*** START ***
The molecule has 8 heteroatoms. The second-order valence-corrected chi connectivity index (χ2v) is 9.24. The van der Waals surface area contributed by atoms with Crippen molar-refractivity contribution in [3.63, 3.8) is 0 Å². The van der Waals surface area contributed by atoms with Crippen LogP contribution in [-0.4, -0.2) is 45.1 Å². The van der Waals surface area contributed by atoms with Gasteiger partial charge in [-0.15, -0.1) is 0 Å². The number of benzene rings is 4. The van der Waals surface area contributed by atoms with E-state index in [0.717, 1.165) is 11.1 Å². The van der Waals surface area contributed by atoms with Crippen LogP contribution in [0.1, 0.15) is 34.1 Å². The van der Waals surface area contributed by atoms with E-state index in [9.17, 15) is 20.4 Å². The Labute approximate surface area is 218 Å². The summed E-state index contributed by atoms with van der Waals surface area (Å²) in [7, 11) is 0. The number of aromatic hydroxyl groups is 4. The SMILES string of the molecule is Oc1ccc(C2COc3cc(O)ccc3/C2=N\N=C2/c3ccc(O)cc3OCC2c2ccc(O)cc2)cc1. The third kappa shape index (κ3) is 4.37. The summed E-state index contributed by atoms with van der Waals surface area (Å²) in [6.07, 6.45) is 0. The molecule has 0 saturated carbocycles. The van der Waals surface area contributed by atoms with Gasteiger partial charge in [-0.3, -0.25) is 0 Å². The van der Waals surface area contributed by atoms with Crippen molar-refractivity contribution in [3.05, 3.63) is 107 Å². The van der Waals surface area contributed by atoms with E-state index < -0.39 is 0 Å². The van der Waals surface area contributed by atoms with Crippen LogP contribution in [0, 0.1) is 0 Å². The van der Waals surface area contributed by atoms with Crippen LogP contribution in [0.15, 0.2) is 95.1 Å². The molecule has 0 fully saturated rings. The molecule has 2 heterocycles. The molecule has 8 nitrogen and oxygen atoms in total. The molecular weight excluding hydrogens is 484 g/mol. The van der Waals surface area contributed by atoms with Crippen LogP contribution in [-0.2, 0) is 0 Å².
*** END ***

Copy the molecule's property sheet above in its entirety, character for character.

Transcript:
The molecule has 8 heteroatoms. The second-order valence-corrected chi connectivity index (χ2v) is 9.24. The van der Waals surface area contributed by atoms with Crippen molar-refractivity contribution in [3.63, 3.8) is 0 Å². The van der Waals surface area contributed by atoms with Crippen LogP contribution in [-0.4, -0.2) is 45.1 Å². The van der Waals surface area contributed by atoms with Gasteiger partial charge in [-0.15, -0.1) is 0 Å². The number of benzene rings is 4. The van der Waals surface area contributed by atoms with E-state index in [0.717, 1.165) is 11.1 Å². The van der Waals surface area contributed by atoms with Crippen LogP contribution in [0.1, 0.15) is 34.1 Å². The van der Waals surface area contributed by atoms with E-state index in [9.17, 15) is 20.4 Å². The Labute approximate surface area is 218 Å². The summed E-state index contributed by atoms with van der Waals surface area (Å²) in [7, 11) is 0. The number of aromatic hydroxyl groups is 4. The SMILES string of the molecule is Oc1ccc(C2COc3cc(O)ccc3/C2=N\N=C2/c3ccc(O)cc3OCC2c2ccc(O)cc2)cc1. The third kappa shape index (κ3) is 4.37. The summed E-state index contributed by atoms with van der Waals surface area (Å²) in [6.07, 6.45) is 0. The molecule has 0 saturated carbocycles. The van der Waals surface area contributed by atoms with Gasteiger partial charge in [-0.3, -0.25) is 0 Å². The van der Waals surface area contributed by atoms with Crippen molar-refractivity contribution in [3.05, 3.63) is 107 Å². The van der Waals surface area contributed by atoms with E-state index < -0.39 is 0 Å². The van der Waals surface area contributed by atoms with Crippen LogP contribution in [0, 0.1) is 0 Å². The van der Waals surface area contributed by atoms with Crippen LogP contribution in [0.15, 0.2) is 95.1 Å². The molecule has 0 fully saturated rings. The molecule has 2 heterocycles. The molecule has 8 nitrogen and oxygen atoms in total. The molecular weight excluding hydrogens is 484 g/mol. The van der Waals surface area contributed by atoms with Crippen LogP contribution in [-0.2, 0) is 0 Å².